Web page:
FISH FARM TENURES AND WILD SALMON PROTECTION
A. Weaver: Thank you, hon. Speaker.
Under previous governments, open-net fish farms were approved within First Nation territories without adequate consultation or consent, yet our present government claims it’s committed to reconciliation. In Alert Bay, the ’Namgis Nation have lost their once prolific salmon runs. They desperately want fish farms removed from their waters. They’ve been occupying Marine Harvest fish farms since August.
The Swanson fish farm is currently empty, and its tenure is up for review this spring. Yesterday we received notice from the ’Namgis Nation that they believe that Marine Harvest has made final preparations to restock the Swanson farm. The fish food has been delivered, they say, and the bird nets are now in place. They believe that the restock could happen as early as today.
My question to the Minister of Agriculture is this. If Marine Harvest is pumping new smolts into those pens, how will that impact the government’s assessment of their tenure status come June?
Hon. D. Donaldson: Wild salmon are a fundamental part of who we are in B.C. — socially, economically, environmentally, First Nations and non–First Nations alike. The member knows that the old government oversaw declining salmon stocks along our coast. Instead of responding to concerns about fish farms, they pushed the issue aside.
Our government is committed to protecting wild salmon and the nearly 10,000 great jobs that depend on those stocks. We’re working with First Nations, building a new relationship based on partnership and respect, and we’ve started a path forward with First Nations.
The Leader of the Third Party mentions the ’Namgis First Nation. On January 30, four cabinet ministers had an extensive meeting with the five First Nations who have the most interest in the fish farms in the Broughton Archipelago. It was a good meeting, with good dialogue. It was based on the UN declaration on the rights of Indigenous peoples principles. We’re planning a follow-up meeting based on a mutually agreed-upon process in a government-to-government manner.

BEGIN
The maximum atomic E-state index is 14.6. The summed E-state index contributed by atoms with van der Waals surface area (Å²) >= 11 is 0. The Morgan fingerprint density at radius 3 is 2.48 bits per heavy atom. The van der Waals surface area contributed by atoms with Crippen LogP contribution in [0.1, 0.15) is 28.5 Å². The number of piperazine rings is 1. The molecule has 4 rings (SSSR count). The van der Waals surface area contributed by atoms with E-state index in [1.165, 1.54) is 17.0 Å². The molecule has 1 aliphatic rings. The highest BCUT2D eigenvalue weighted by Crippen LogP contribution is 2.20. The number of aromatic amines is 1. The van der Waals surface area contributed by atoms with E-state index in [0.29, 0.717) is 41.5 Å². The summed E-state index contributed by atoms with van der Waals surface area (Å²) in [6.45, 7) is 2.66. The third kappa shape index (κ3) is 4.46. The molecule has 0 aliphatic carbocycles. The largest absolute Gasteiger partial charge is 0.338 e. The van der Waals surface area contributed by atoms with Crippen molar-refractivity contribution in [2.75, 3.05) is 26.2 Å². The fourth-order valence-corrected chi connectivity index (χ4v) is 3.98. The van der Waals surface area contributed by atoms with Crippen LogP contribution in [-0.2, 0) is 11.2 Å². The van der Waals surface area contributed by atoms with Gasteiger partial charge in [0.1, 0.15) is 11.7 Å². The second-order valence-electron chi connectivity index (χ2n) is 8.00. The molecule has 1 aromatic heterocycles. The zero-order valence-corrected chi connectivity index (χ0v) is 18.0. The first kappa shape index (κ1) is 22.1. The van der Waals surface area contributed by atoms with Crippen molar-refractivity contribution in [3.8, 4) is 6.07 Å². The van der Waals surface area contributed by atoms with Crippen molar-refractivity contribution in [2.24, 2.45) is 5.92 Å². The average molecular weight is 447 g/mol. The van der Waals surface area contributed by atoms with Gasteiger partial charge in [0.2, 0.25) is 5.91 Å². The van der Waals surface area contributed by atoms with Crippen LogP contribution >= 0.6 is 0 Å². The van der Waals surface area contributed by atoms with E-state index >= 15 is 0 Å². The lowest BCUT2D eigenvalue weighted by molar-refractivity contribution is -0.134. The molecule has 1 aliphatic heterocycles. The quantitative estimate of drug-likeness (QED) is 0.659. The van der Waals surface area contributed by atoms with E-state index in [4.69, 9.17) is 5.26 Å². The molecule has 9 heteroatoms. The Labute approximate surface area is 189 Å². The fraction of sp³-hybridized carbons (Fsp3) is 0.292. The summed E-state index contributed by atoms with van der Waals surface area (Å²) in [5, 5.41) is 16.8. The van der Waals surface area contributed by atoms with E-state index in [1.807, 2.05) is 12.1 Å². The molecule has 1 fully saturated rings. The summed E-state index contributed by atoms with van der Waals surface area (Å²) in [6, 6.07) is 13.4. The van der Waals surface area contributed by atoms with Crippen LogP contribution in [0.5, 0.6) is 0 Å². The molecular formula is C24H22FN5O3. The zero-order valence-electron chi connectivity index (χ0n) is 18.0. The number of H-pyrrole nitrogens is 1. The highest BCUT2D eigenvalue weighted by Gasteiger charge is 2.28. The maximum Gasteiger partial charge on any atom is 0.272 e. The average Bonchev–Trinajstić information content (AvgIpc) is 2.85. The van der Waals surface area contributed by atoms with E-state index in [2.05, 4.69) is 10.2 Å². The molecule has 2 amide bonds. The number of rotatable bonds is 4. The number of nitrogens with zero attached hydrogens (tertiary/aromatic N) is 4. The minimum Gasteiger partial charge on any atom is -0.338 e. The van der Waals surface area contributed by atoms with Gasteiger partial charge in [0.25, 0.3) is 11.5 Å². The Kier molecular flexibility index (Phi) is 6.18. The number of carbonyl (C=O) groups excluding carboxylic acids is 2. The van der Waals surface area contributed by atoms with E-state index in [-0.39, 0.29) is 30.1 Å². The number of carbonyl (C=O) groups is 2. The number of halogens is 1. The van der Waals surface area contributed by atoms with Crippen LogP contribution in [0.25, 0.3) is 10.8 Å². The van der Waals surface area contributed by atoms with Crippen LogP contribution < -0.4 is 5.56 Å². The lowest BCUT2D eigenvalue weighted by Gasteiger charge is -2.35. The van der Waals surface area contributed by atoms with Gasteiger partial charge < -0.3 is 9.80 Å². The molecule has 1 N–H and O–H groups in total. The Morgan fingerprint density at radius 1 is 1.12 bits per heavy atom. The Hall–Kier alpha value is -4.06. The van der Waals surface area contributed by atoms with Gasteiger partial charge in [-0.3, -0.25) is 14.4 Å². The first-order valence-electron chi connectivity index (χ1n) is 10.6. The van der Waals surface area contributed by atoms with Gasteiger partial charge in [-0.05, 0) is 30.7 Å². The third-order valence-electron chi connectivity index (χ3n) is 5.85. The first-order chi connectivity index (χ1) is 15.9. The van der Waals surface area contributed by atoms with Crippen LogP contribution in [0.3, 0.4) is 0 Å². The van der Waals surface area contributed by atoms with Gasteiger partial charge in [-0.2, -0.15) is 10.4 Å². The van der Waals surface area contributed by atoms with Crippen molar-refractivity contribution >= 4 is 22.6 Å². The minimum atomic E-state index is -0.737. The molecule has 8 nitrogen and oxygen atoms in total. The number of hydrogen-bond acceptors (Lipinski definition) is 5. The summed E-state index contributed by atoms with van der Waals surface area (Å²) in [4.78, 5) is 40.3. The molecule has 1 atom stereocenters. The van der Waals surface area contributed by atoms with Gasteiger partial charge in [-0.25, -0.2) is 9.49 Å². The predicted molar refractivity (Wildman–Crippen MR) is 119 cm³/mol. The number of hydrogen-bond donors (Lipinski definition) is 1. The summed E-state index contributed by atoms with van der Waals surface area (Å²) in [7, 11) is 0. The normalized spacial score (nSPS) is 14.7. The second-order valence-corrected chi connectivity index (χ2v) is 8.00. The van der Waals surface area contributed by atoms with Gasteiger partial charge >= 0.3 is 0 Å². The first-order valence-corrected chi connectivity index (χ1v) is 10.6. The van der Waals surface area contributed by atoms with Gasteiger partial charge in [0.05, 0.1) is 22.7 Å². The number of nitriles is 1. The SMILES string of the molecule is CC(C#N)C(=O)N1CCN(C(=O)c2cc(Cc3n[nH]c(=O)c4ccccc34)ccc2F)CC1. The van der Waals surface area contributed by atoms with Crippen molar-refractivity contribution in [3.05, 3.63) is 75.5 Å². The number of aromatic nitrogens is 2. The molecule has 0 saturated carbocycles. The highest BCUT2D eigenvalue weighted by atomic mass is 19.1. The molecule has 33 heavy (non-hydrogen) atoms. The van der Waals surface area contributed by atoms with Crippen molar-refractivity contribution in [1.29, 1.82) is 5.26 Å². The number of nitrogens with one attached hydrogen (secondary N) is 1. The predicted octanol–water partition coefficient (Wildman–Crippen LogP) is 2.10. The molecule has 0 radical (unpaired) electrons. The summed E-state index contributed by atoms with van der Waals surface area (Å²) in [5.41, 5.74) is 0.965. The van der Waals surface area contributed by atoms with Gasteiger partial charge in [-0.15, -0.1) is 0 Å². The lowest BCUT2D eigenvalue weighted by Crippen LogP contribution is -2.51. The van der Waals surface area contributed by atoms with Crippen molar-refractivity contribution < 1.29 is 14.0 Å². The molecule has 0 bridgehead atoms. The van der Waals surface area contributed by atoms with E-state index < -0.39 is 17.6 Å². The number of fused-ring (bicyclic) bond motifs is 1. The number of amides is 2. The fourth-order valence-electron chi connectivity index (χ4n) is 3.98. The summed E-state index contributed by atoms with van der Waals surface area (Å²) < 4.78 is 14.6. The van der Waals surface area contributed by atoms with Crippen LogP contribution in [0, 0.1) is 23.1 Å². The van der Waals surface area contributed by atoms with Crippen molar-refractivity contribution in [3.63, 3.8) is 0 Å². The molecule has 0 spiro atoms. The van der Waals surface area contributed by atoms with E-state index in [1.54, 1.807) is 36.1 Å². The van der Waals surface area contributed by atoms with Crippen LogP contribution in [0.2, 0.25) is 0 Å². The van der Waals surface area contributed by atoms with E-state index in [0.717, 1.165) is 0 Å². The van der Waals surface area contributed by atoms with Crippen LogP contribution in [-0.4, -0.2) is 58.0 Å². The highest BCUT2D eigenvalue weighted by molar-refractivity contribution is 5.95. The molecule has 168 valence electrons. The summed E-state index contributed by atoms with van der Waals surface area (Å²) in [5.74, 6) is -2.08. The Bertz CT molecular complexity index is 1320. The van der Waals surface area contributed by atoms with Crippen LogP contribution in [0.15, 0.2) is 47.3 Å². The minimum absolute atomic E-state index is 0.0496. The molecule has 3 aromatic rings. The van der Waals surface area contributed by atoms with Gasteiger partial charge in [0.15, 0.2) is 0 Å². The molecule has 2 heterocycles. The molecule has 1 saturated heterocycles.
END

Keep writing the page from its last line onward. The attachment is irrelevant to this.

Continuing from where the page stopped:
Mr. Speaker: The Leader of the Third Party on a supplemental.
A. Weaver: Now, I recognize that this is not answer period, but that was so far from the question I’d actually posed. I would have thought we’d get some semblance of a response to a very important issue.
When we reviewed correspondence between DFO and the B.C. government with respect to the steelhead issue, which my colleague raised yesterday and the day before, it was clear that nobody knows who’s on first base with respect to dealing with salmon in British Columbia. And that answer…. We deserve much better in this House.
Alert Bay isn’t the only community where people are worried about open-net fish farms. It’s widely recognized as being a key issue within the web of threats facing our wild salmon populations. We’re beginning to see other jurisdictions, like Washington, take steps. Legislation, unfortunately, didn’t pass but was tabled to actually ban new salmon farms and issuing of new licences in Washington state.
The B.C. NDP have explicitly said that keeping farm sites out of important salmon migration routes is critical. In fact, the member for North Island made a promise to the ’Namgis Nation where she reiterated, in the nation’s big house, that the main reason they should vote B.C. NDP in the last election was to ensure that the fish farms got out of the wild migratory routes of sockeye salmon.
My question to the Minister of Agriculture, who actually grants the tenures, not the Minister of FLNRO….
A. Weaver: Is it FLNRO? Okay. We’ll do FLNRO. I thank the former minister. Maybe my question should be to the former Minister of Agriculture.
The minister has the Advisory Council on Finfish Aquaculture report. When will the government remove farm sites from the wild migration routes of salmon, which they promised they would do and told British Columbians that they needed to elect them to ensure this would happen?
Hon. D. Donaldson: Thank you, I suppose, for that lengthy question. I’ll address the overall issue.
The overall issue is that we’re proceeding with a shared decision-making process with the five First Nations, not just one First Nation, who are concerned about fish farms in the Broughton Archipelago. That shared decision-making process incorporates the principle of consent and a government-to-government approach.
That’s the way that we’ll be proceeding. To unilaterally make a declaration in this chamber around the concerns of one First Nation is not the way this government proceeds. We proceed in partnership with First Nations, involving discussions from the start. That’s the way we’ll get to reconciliation in this province.